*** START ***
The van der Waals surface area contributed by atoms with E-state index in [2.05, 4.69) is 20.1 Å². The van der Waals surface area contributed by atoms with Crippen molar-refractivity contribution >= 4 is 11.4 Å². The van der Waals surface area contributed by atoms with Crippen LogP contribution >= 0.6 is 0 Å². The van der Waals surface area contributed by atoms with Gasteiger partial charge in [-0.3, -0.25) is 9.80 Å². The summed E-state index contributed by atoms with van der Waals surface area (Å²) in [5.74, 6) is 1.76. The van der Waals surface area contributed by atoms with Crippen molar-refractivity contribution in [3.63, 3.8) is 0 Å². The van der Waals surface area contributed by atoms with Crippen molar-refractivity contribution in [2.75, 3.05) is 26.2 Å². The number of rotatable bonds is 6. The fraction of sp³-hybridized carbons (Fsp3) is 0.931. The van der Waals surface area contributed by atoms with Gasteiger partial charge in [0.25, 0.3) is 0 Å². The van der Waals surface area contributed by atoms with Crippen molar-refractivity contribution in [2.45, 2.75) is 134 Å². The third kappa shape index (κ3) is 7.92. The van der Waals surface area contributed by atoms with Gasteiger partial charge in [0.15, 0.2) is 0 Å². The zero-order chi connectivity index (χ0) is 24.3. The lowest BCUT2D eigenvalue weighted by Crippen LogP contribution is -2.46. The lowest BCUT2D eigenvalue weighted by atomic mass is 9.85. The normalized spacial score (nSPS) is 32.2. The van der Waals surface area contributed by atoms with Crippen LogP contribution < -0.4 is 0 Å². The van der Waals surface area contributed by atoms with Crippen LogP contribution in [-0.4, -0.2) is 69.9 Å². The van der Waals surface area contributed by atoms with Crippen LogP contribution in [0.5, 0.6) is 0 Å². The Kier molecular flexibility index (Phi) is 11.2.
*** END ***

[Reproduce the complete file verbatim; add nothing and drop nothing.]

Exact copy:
The van der Waals surface area contributed by atoms with E-state index in [2.05, 4.69) is 20.1 Å². The van der Waals surface area contributed by atoms with Crippen molar-refractivity contribution >= 4 is 11.4 Å². The van der Waals surface area contributed by atoms with Crippen LogP contribution >= 0.6 is 0 Å². The van der Waals surface area contributed by atoms with Gasteiger partial charge in [-0.3, -0.25) is 9.80 Å². The summed E-state index contributed by atoms with van der Waals surface area (Å²) in [5.74, 6) is 1.76. The van der Waals surface area contributed by atoms with Crippen molar-refractivity contribution in [3.63, 3.8) is 0 Å². The van der Waals surface area contributed by atoms with Crippen molar-refractivity contribution in [2.75, 3.05) is 26.2 Å². The number of rotatable bonds is 6. The fraction of sp³-hybridized carbons (Fsp3) is 0.931. The van der Waals surface area contributed by atoms with Gasteiger partial charge in [0.25, 0.3) is 0 Å². The van der Waals surface area contributed by atoms with Crippen molar-refractivity contribution in [2.45, 2.75) is 134 Å². The third kappa shape index (κ3) is 7.92. The van der Waals surface area contributed by atoms with Gasteiger partial charge in [0.15, 0.2) is 0 Å². The zero-order chi connectivity index (χ0) is 24.3. The lowest BCUT2D eigenvalue weighted by Crippen LogP contribution is -2.46. The lowest BCUT2D eigenvalue weighted by atomic mass is 9.85. The normalized spacial score (nSPS) is 32.2. The van der Waals surface area contributed by atoms with Crippen LogP contribution < -0.4 is 0 Å². The van der Waals surface area contributed by atoms with Crippen LogP contribution in [-0.4, -0.2) is 69.9 Å². The van der Waals surface area contributed by atoms with Crippen LogP contribution in [0.5, 0.6) is 0 Å². The Kier molecular flexibility index (Phi) is 11.2.